IS DOl excepieu iruiu iue uperiuiuus ui iinri-
acy test'' There is a good prospect that the Bur
nett bill will pass Congress, since it has already
passed the house and now has come out of con
ference. : Mail advices received yesterday indicate that
there was little disagreement in uie comerence
committee." and it is reasonable to suppose that
the senate will accept the report and that the
'nmtV lii 11 will le nassed.
IA - X. . " '
; For"nearly twenty years attempts have been
made to incorporate a literacy test m the lmmi-
and at various times loth of the
fourth Congress the house by a xotv of 1I5 to
passetl such a measure, the senate passed it by a
vote of 52 to 10 and only the veto of President
Cleveland prevented the measure fnu Incoming
a law. The Fifty-sixth wnate passed a literacy
test law and the Fifty-seventh house took simi
lar action. No literacy-test provision has ever
I ecn defeated in Congress. Usually the bills
have not lecome law Ixvause of the interposition
of more pressing legislation.
It is quite clear, then, that there is little hope
of any blockade of the Burnett bill so far as sen
timent in Congress is concerned. If there is
time, the present tongress will probably perfect
the Burnett bill, and if not, the Sixty-third Con
gress is practically sure to pass either this or
jnrfher similar measure.
As for securing an exception for Hawaii, that
is a matter of much doubt, according to the best
information obtainable here. The Star-Bulletin
is informed upon excellent authority that Con
j'owii'an Burnett has expressed the opinion that
Hawaii is not carrying on its territorial immi
gration plans in good faith. He believes, it is
-mid, that the importation of Filipinos here by
the planters is not good public policy and, while
ut-tgnizing the board of immigration's. efforts to
iecure Europeans, is considerably stirred by the
simultaneous influx of Filipinos. There is no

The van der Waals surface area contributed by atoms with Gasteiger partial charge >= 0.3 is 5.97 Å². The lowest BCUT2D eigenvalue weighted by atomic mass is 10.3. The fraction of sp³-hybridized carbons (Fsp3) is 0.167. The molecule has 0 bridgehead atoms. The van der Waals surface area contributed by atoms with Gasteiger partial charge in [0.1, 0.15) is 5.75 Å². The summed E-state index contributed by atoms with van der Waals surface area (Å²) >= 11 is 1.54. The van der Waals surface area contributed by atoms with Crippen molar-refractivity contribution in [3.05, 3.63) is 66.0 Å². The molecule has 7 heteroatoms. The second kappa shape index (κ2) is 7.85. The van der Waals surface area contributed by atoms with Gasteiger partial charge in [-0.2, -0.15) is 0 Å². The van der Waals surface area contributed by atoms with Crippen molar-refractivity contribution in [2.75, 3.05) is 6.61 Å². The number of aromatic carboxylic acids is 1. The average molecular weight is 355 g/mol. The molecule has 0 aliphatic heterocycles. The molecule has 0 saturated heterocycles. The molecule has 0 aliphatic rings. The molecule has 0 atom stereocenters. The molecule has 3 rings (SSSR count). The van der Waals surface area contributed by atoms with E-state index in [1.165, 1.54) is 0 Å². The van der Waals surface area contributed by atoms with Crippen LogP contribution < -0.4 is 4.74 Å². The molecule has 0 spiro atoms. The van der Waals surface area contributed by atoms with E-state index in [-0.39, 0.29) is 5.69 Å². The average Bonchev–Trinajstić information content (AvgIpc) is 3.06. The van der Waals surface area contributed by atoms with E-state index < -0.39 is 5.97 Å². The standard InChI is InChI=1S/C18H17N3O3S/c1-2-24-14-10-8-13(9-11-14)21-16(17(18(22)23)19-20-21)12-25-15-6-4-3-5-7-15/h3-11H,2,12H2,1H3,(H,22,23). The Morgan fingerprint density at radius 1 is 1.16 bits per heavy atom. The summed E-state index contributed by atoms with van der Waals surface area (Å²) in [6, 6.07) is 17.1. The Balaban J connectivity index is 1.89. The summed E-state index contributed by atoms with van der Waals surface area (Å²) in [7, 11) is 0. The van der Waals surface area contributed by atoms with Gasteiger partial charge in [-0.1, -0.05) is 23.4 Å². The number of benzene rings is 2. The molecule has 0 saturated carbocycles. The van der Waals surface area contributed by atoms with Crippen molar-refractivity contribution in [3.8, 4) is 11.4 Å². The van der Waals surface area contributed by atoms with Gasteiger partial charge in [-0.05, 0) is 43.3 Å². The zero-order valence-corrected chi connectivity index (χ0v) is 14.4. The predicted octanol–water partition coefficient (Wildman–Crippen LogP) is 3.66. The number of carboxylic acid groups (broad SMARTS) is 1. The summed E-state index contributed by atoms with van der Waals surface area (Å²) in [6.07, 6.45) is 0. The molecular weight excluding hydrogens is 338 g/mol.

Use looking to Burnett for help in getting Ha
waii excepted from the provisions . of his bill.
Furthermore, now that the bill has been reported
out of conference, the chances of any change are
greatly diminished. "
; ' So Hawaii ought to be making up its mind to
accept some kind of a literacy test and get im
migrants here who can pass that test Accord
ing; to the agreement reached in conference, the
literacy clause approved is that of the Burnett
bill; which: requires ability to read but not to
write. Tlie! Burnett bill does not differ mate
rially frotii a provision in the Dillingham bill
providing for an educational test, except that the
Dillingham j bill v provides that - the immigranti
should Ixis required to read not less than twenty
LETTERS ON TIMELY TOPICS
The Star-Bulletin invites free and ; and shoving tliem about in ;i most bru-
frank discussion in this column on all
legitimate subjects of current Interest.
Communications are constantly receiv
ed to which no signature is attached.
This paper will treat as confidential
signatures to letters if the writers to
desire, but cannot sive space to
WAS IT ROWDYISM I
Editor Honolulu Star-Bullrtin.
Sir: There was a great ontraco
committed last night at the Alakea
wharf, which, to say the least, was
disgraceful. This disgraceful scene
was brought about by a lot of men
charging the people on the dock, man
handling them and pushing, pulling
lal manner. This was done without
any warning to move on. or to make
! tl passage for Jhe na$stiirtrK nf th
There was one well-dressed man in
particular who seemed to jingle out
old men and pushed them a tout in a
most bri'tal and in.Miltinc manner. As
these men were entirely out of the
way it looked very much as if it was
done for suite or malice or as an in
It is to be hoped that this disgrace
ful affair will be invest iatd. and
that the management will in future
either prevent so many people going
on the dock, or prevent their employes